You can call this album patchy, even insignificant, and I'm not going to argue with you. However, it's still home to the odd gem, so please don't write it off - please don't do that!


Their Satanic Majesties Request
Their Satanic Majesties Request
Offered by EliteDigital UK
Price: £34.98

37 of 43 people found the following review helpful
4.0 out of 5 stars Don't believe the bad press, 17 Jun 2004
Dismissed by many as a barefaced Sgt. Peppers rip-off, this album divides audiences and critics alike. It's rather like Marmite in that you either love it or you hate it. Me, I'm somewhere in the middle! While Their Satanic Majesties Request pales alongside the Stones' next album, Beggars Banquet, that doesn't mean to say it's bad. Indeed, in many ways it was the first real album they produced.
In keeping with the time, this record is a journey rather than a mere collection of songs. And the songs are not half bad, either. Sing This All Together, 2000 Man, She's a Rainbow and 2000 Light Years From Home are perfect slices of gothic psychedelia that sound nothing like anything The Beatles were doing at the time. The lengthy space-jam Sing This All Together (See What Happens) is like the more accomplished spiritual cousin of Aftermath's Goin' Home, the difference being that this track actually works. Then there is the closer, On With The Show, an hilarious piece of burlesque showmanship from Mick and the band.
Given the troubles the Stones were going through at the time - Mick and Keith's respective jail sentences, the deterioration of Brian Jones - it is a miracle this album was made at all. Given that it is such an interesting and unique piece in the Stones' puzzle, it should be celebrated for what it is, not condemned for what it isn't.
Comment Comments (2) | Permalink | Most recent comment: Nov 27, 2010 11:59 PM GMT


Aftermath [UK Version]
Aftermath [UK Version]

13 of 23 people found the following review helpful
3.0 out of 5 stars The Stones according to Andrew Oldham, 17 Jun 2004
This review is from: Aftermath [UK Version] (Audio CD)
Unlike their contemporaries, The Beatles, much of the Rolling Stones' early work was, let's face it. It wasn't really their fault. The Beatles had been writing and performing together for years before they shot to fame, whereas thanks to the marketing flair of their first manager, Andrew Oldham, the Stones were famous before they had written a song. It was also Oldham who first hustled Mick and Keith into writing their own material, and for this we should be eternally grateful. However it was pop, not blues, he wanted, and for a time he managed to steer the band away from its roots.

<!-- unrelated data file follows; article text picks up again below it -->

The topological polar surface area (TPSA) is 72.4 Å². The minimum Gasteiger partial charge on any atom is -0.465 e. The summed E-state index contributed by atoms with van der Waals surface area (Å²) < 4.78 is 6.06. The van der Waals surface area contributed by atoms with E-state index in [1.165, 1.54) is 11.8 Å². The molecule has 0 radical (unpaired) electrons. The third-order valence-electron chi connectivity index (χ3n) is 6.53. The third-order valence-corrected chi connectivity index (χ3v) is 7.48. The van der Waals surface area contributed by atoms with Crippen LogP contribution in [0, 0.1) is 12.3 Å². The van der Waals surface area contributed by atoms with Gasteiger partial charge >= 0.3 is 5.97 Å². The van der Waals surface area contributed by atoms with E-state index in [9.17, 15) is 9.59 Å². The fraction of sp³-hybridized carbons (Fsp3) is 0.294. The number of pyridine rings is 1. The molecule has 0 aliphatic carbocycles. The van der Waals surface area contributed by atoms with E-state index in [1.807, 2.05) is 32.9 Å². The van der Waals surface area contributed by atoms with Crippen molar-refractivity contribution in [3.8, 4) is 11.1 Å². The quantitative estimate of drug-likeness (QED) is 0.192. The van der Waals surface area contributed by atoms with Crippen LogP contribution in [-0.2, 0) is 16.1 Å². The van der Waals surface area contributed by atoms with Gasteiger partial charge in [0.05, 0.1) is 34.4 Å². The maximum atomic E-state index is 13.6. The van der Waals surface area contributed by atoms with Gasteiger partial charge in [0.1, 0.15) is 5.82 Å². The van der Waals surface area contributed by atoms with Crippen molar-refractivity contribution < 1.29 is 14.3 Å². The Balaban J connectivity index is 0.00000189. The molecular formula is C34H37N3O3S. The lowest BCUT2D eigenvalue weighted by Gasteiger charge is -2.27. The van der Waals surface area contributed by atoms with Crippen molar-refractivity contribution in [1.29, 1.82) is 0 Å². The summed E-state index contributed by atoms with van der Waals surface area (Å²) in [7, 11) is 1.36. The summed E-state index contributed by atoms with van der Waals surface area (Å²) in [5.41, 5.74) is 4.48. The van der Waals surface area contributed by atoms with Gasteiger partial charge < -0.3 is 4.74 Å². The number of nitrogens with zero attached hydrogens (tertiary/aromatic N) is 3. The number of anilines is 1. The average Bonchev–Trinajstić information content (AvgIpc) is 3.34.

This was a significant album in that it was the first one containing no covers. For this very reason, it comes off sounding worse than their earlier albums. So after the undeniable classics Mother's Little Helper, Lady Jane and Under My Thumb, we're into the embarrassing stuff. Stupid Girl, Doncha Bother Me, Flight 505. It's the sound of two inexperienced songwriters clutching at straws. The lengthy jam tagged onto the end of Goin' Home is the sound of the same two songwriters trying desperately to keep up with The Beatles in the experimental stakes.
It is fair to say that the Stones cut their teeth on this album, and without it we may never have had Beggars Banquet, Let It Bleed, et al. But they only really came into their own when they stopped letting Andrew Oldham shoehorn them into a style that never suited them and rediscovered where they came from.


Sultans of Swing: The Very Best of Dire Straits
Sultans of Swing: The Very Best of Dire Straits
Offered by Media Vortex
Price: £18.07

19 of 22 people found the following review helpful
3.0 out of 5 stars Don't be conned into buying it, 16 Jun 2004
With most bands' back catalogues now available on CD, record companies are taking to reshuffling and repackaging the original Best Of compilations and flogging them again at full price to a completely new audience, or on the strength of a couple of new live tracks. Don't buy into it. The best work of the brilliant band that is Dire Straits has been on the market for years under the title Money For Nothing. And what's more, it's available for a mere half the price of this imposter.
This is not to say that the songs on here are not good - they are. In fact, many of them are the same. It is where the tracks differ that this issue comes off second best. In an attempt to bring it up to date, there are three songs from the forgettable On Every Street album. Which is fine, but to pave the way for these, they have ignored indispensable earlier tracks such as Telegraph Road. And then there are the three live tracks. Again, it's fine to include Your Latest Trick and Mark Knopfler's Local Hero/Wild Theme, but for God's sake have the decency to give us the original studio versions - the versions that are actually good!
My advice to anyone looking for an introduction to Dire Straits is simple. Avoid this one. Instead seek out the compilation album entitled Money For Nothing. Once you've bought and enjoyed it thoroughly, which I can assure you you will, target the six studio albums, starting with Brothers In Arms.